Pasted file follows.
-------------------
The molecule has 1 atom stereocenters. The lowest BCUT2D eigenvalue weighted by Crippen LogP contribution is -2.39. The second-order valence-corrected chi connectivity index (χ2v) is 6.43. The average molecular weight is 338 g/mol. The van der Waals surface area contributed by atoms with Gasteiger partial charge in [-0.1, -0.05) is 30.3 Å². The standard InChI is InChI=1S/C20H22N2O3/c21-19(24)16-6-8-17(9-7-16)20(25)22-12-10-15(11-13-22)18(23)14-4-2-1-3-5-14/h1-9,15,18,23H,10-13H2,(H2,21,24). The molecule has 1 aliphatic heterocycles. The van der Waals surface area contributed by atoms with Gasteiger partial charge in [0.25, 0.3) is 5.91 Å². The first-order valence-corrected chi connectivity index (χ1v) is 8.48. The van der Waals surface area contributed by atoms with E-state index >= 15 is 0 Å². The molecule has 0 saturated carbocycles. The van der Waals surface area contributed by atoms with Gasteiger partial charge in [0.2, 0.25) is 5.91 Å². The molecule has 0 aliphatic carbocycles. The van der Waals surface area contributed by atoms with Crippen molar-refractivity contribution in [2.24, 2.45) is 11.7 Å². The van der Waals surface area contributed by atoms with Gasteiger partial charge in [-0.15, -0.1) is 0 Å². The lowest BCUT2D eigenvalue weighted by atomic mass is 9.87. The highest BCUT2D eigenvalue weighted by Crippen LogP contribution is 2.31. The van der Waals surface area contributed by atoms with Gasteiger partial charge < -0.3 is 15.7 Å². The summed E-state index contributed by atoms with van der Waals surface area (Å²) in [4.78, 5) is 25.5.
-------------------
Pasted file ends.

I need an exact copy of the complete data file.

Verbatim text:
The molecule has 1 atom stereocenters. The lowest BCUT2D eigenvalue weighted by Crippen LogP contribution is -2.39. The second-order valence-corrected chi connectivity index (χ2v) is 6.43. The average molecular weight is 338 g/mol. The van der Waals surface area contributed by atoms with Gasteiger partial charge in [-0.1, -0.05) is 30.3 Å². The standard InChI is InChI=1S/C20H22N2O3/c21-19(24)16-6-8-17(9-7-16)20(25)22-12-10-15(11-13-22)18(23)14-4-2-1-3-5-14/h1-9,15,18,23H,10-13H2,(H2,21,24). The molecule has 1 aliphatic heterocycles. The van der Waals surface area contributed by atoms with Gasteiger partial charge in [0.25, 0.3) is 5.91 Å². The first-order valence-corrected chi connectivity index (χ1v) is 8.48. The van der Waals surface area contributed by atoms with E-state index >= 15 is 0 Å². The molecule has 0 saturated carbocycles. The van der Waals surface area contributed by atoms with Gasteiger partial charge in [0.2, 0.25) is 5.91 Å². The molecule has 0 aliphatic carbocycles. The van der Waals surface area contributed by atoms with Crippen molar-refractivity contribution in [2.24, 2.45) is 11.7 Å². The van der Waals surface area contributed by atoms with Gasteiger partial charge in [-0.15, -0.1) is 0 Å². The lowest BCUT2D eigenvalue weighted by atomic mass is 9.87. The highest BCUT2D eigenvalue weighted by Crippen LogP contribution is 2.31. The van der Waals surface area contributed by atoms with Gasteiger partial charge < -0.3 is 15.7 Å². The summed E-state index contributed by atoms with van der Waals surface area (Å²) in [4.78, 5) is 25.5.